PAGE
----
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on thin ice

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In a precarious or risky position, as in After failing the midterm, he was on thin ice with his math teacher. This metaphor is often rounded out as skate on thin ice, as in He knew he was skating on thin ice when he took his rent money with him to the racetrack. This idiom, which alludes to the danger that treading on thin ice will cause it to break, was first used figuratively by Ralph Waldo Emerson in his essay Prudence (1841): “In skating over thin ice our safety is in our speed.”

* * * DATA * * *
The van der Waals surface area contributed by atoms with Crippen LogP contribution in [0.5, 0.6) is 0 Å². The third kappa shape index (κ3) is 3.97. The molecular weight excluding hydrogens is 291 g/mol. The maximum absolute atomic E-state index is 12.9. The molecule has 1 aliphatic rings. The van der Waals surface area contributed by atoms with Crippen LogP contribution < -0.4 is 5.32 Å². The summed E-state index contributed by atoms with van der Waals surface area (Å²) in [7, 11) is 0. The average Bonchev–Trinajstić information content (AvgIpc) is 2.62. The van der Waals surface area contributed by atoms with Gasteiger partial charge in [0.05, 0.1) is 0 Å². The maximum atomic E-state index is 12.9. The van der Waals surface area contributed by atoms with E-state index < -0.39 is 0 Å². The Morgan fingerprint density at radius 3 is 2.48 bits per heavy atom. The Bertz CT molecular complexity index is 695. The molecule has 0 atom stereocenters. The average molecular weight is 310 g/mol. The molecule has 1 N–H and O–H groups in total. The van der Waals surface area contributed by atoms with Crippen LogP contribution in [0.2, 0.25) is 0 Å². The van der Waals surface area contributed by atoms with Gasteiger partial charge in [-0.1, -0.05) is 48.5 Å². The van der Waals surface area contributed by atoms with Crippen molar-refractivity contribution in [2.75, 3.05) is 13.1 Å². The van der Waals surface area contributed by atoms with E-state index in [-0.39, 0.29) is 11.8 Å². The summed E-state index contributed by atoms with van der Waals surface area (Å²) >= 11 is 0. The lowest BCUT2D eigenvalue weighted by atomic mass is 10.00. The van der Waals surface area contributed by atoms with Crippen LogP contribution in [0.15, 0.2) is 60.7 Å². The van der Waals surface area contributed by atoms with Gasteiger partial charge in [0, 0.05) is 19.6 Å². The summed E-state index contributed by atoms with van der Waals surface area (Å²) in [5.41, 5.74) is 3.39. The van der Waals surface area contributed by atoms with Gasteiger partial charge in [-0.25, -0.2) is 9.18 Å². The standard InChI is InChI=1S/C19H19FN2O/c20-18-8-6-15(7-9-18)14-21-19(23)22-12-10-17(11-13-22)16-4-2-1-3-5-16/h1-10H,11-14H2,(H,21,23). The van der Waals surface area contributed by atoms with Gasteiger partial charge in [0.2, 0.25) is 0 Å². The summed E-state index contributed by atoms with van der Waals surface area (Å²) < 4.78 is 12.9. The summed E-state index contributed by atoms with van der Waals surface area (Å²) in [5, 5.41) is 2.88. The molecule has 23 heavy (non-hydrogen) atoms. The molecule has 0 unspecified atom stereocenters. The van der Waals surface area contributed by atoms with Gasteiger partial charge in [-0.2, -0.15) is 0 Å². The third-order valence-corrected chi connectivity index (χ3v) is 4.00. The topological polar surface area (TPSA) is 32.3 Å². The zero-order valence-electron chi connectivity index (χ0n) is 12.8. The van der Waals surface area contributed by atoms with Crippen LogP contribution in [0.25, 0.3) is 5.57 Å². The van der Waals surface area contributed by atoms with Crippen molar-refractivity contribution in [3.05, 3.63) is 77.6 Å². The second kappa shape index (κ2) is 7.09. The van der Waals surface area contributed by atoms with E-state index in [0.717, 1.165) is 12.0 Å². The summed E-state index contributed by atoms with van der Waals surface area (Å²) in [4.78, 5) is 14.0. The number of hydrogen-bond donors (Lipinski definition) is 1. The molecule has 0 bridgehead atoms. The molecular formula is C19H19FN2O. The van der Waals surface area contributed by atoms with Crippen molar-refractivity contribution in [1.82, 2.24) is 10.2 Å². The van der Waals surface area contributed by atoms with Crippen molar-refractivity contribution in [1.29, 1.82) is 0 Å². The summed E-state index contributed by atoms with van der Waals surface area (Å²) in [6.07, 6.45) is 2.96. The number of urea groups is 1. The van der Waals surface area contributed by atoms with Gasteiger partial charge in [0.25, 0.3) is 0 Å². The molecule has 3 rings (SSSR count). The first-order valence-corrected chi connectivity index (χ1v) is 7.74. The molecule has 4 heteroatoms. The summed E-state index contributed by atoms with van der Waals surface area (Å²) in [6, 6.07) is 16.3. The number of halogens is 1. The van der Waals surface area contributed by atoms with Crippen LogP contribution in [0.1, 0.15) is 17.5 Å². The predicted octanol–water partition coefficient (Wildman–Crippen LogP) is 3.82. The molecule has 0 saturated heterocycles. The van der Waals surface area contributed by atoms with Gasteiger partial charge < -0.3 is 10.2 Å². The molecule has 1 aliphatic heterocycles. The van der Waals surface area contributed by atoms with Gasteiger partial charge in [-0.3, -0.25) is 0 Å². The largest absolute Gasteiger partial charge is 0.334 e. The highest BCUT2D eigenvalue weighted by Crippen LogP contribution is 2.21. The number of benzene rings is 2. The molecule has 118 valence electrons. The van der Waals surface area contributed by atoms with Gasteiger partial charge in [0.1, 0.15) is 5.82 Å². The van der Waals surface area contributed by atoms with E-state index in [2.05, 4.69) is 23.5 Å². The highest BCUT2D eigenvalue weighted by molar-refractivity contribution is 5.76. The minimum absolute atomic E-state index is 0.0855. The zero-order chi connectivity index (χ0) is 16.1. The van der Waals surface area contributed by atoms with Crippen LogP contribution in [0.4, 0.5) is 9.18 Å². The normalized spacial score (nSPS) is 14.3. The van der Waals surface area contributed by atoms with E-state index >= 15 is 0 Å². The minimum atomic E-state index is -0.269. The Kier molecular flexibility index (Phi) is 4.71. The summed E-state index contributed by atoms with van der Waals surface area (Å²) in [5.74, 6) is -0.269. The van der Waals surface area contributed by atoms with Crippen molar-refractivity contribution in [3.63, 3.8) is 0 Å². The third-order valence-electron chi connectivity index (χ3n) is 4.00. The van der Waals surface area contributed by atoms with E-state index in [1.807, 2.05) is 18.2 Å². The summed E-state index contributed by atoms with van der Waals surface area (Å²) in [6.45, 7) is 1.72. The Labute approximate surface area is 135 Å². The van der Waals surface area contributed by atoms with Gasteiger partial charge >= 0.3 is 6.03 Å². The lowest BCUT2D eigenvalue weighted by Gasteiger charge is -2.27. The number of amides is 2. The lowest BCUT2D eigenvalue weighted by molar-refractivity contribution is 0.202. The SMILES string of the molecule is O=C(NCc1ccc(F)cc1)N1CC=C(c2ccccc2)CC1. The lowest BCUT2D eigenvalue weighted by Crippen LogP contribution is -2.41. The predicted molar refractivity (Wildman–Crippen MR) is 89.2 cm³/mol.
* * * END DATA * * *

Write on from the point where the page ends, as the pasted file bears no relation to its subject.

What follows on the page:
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Apostrophes can be tricky; prove you know the difference between it’s and its in this crafty quiz!
Question 1 of 12
On the farm, the feed for chicks is significantly different from the roosters’; ______ not even comparable.
The American Heritage® Idioms Dictionary Copyright © 2002, 2001, 1995 by Houghton Mifflin Harcourt Publishing Company. Published by Houghton Mifflin Harcourt Publishing Company.
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